Hong Kong stands at the confluence of China’s global ambitions, where the lines blur between economic autonomy and political subservience. As China’s domestic economy has struggled in recent months, Hong Kong’s unique geopolitical status has been increasingly leveraged by Beijing as a strategic instrument to bypass global restrictions and exploit loopholes—often clandestinely. Recognizing and navigating this nuanced relationship will be critical for nations aiming to safeguard their interests in this rapidly evolving geopolitical landscape. When the Trump administration took steps to publish the Executive Order 13936 to normalize relations with Hong Kong on July 14, 2020, it revoked the region’s special customs status in response to the perceived erosion of its autonomy and the apparent failure of the “One country, Two systems” principle (National Archives, July 14, 2020). The Biden administration upheld this policy (White House, July 11). However, this does not comprehensively address core issues; loopholes remain, and a structured, long-term solution is still elusive. China’s recent legislative actions further accentuate these concerns. The promulgation of laws such as the Foreign Relations Law and the Anti-Foreign Sanction (State Council, June 10, 2021; State Council, June 28), reveals Beijing’s strategy of leveraging its economic statecraft as a retaliatory mechanism against the US and its allies.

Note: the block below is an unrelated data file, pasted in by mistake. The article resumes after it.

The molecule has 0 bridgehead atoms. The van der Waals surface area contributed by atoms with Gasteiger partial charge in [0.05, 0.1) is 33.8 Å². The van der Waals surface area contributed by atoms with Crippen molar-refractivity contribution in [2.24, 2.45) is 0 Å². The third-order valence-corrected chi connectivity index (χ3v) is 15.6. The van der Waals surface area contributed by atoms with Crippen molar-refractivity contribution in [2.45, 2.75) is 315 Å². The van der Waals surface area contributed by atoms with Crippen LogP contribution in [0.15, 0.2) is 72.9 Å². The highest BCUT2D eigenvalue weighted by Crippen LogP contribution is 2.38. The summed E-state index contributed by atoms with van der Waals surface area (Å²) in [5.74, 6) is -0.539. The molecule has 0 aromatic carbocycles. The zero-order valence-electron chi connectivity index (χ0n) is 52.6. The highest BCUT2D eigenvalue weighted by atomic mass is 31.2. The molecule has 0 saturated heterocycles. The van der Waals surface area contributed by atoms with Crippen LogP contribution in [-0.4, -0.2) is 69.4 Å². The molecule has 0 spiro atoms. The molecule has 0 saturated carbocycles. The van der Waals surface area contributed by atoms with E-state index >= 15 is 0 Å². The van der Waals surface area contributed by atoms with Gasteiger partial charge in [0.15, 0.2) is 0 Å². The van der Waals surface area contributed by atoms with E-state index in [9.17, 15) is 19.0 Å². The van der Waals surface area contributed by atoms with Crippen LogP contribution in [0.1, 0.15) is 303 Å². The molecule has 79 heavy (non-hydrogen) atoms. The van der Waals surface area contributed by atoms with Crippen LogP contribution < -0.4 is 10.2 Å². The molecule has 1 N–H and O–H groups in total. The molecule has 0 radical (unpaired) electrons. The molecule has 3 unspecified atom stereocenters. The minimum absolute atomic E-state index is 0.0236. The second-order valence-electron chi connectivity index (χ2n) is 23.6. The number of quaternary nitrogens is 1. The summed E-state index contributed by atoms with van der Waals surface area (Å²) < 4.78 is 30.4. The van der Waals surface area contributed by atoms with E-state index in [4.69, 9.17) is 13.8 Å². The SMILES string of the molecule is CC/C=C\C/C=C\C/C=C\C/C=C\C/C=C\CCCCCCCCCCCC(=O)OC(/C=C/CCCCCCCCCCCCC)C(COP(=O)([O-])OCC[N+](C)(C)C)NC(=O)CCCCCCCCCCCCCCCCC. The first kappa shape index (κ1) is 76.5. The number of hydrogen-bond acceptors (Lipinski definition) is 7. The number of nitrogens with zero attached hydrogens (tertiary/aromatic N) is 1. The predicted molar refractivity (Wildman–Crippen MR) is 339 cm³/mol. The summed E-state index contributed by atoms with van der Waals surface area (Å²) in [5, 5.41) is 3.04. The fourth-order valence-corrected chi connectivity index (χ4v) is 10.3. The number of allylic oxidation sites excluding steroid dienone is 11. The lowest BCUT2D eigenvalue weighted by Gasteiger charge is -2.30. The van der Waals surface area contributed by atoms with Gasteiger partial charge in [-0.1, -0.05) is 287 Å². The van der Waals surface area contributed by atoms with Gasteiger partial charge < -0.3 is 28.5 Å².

While Hong Kong is still Asia’s premier international asset management hub, and accounts for approximately two-thirds of initial bond issuances in Asia (HKMA, Accessed October 10,), it provides the keys for China to perfect its economic statecraft. The international community must now grapple with this possibility, and decide what Hong Kong’s future role on the global stage should be. Can Hong Kong, on its current trajectory, maintain its stature as a leading financial hub? And what are the implications of the weaponization of an international financial center which has a vast repository of Western assets? If the United States and possibly the EU are now prioritizing de-risking from China, then reevaluating Hong Kong’s and considering de-risking from Hong Kong should be on the agenda. Unfortunately, only a handful of policymakers recognize this challenge, and the clock is ticking.
 Ho-fung Hung, “City on the edge: Hong Kong under Chinese rule”, Cambridge University Press, May 2022.